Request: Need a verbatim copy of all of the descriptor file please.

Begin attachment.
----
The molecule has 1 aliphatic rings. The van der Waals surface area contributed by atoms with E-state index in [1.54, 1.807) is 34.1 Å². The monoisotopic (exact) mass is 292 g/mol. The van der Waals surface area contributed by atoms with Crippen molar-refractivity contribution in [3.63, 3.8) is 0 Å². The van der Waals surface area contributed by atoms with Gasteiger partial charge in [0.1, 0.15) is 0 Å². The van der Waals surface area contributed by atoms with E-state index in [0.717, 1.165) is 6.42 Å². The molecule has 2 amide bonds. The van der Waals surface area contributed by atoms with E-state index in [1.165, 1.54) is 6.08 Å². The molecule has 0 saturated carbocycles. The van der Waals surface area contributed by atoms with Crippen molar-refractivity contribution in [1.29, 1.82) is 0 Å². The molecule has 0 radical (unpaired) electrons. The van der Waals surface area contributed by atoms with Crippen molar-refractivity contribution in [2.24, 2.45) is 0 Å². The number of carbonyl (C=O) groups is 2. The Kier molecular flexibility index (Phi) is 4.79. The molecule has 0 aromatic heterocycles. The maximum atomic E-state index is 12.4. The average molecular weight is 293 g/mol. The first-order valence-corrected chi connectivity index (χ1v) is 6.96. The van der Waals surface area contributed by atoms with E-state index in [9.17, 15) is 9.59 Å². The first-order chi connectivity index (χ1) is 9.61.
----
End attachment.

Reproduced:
The molecule has 1 aliphatic rings. The van der Waals surface area contributed by atoms with E-state index in [1.54, 1.807) is 34.1 Å². The monoisotopic (exact) mass is 292 g/mol. The van der Waals surface area contributed by atoms with Crippen molar-refractivity contribution in [3.63, 3.8) is 0 Å². The van der Waals surface area contributed by atoms with Gasteiger partial charge in [0.1, 0.15) is 0 Å². The van der Waals surface area contributed by atoms with E-state index in [0.717, 1.165) is 6.42 Å². The molecule has 2 amide bonds. The van der Waals surface area contributed by atoms with E-state index in [1.165, 1.54) is 6.08 Å². The molecule has 0 saturated carbocycles. The van der Waals surface area contributed by atoms with Crippen molar-refractivity contribution in [1.29, 1.82) is 0 Å². The molecule has 0 radical (unpaired) electrons. The van der Waals surface area contributed by atoms with Crippen molar-refractivity contribution in [2.24, 2.45) is 0 Å². The number of carbonyl (C=O) groups is 2. The Kier molecular flexibility index (Phi) is 4.79. The molecule has 0 aromatic heterocycles. The maximum atomic E-state index is 12.4. The average molecular weight is 293 g/mol. The first-order valence-corrected chi connectivity index (χ1v) is 6.96. The van der Waals surface area contributed by atoms with E-state index in [9.17, 15) is 9.59 Å². The first-order chi connectivity index (χ1) is 9.61.